Zurik: Lobbyists shell out big bucks for political influence

Zurik: Lobbyists shell out big bucks for political influence

NEW ORLEANS (WVUE) - Lobbying is an important part of the legislative process. It can educate lawmakers. But it can also influence - and legal experts say that influence can be enhanced by wining and dining.

In May 2013, while Louisiana lawmakers hashed out bills inside the State Capitol, 23 of their spouses enjoyed lunch paid for by a lobbyist.

"It doesn't make sense," says UNO political scientist Ed Chervenak. "It's difficult to understand why lobbyists are paying money to wine and dine spouses. They're not the ones who are writing law, it's the elected officials."

According to the lobbyist's own report to the State Ethics Board, the lunch cost $43.40 for each spouse. And the spouses of some of the most powerful lawmakers attended, including the wife of House Speaker Chuck Kleckley.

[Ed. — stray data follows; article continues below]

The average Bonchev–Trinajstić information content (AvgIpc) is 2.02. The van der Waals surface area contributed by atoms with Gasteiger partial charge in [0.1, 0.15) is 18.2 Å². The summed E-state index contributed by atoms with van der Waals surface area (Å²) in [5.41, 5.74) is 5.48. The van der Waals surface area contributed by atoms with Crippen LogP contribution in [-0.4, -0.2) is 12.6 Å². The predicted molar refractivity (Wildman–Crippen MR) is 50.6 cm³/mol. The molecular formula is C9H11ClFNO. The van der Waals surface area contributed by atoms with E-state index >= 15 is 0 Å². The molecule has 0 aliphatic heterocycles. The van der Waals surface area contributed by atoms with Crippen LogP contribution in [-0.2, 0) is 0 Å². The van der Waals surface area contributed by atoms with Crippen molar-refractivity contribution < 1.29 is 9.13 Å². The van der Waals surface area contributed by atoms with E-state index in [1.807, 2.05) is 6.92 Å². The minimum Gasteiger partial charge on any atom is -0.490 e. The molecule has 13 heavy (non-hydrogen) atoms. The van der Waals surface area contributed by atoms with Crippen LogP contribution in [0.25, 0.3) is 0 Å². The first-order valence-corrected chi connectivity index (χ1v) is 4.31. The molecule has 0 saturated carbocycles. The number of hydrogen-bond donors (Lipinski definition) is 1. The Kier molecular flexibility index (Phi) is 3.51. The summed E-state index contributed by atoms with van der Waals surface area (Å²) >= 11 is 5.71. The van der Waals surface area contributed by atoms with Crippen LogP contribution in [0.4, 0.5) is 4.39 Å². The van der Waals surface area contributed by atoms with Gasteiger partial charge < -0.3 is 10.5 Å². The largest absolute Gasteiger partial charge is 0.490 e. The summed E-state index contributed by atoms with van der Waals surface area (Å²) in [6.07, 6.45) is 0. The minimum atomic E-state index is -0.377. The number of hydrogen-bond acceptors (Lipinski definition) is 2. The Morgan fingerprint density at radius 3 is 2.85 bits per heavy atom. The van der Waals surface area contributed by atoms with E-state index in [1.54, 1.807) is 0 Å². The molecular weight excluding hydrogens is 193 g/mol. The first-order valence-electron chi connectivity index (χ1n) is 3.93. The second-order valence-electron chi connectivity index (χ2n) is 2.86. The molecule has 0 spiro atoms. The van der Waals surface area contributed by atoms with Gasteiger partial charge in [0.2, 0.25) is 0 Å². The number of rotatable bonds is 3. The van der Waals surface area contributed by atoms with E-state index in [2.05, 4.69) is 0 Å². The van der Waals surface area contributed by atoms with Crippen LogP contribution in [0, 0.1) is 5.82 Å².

The lobbyist who paid the bill, Larry Murray, works for gaming, healthcare and tobacco companies. Murray told us his firm sponsored the lunch for the "Legislative Spouses Auxiliary," adding, "Given that it occurred during the session, legislators were apparently unable to attend."

"That's an odd expenditure," Chervenak says. "Why would you need to be spending money on spouses?"

FOX 8 News and NOLA.com|The Times-Picayune reviewed six years' worth of records that lobbyists handed over to the state.

For some lobbyists, entertaining spouses of elected officials is common. In that time period, lobbyists entertained the wife of Senator Gerald Long at least 98 times, Senator Francis Thompson's spouse at least 68 times and Senator Neil Riser's wife at least 59 times.

All totaled, Riser's spouse received $1,743.15 worth of free meals and drinks from lobbyists. In all instances we examined, Riser was also there.

It's important to note that spouses receiving meals from lobbyists is allowed under the law. But one political analyst says it shouldn't be.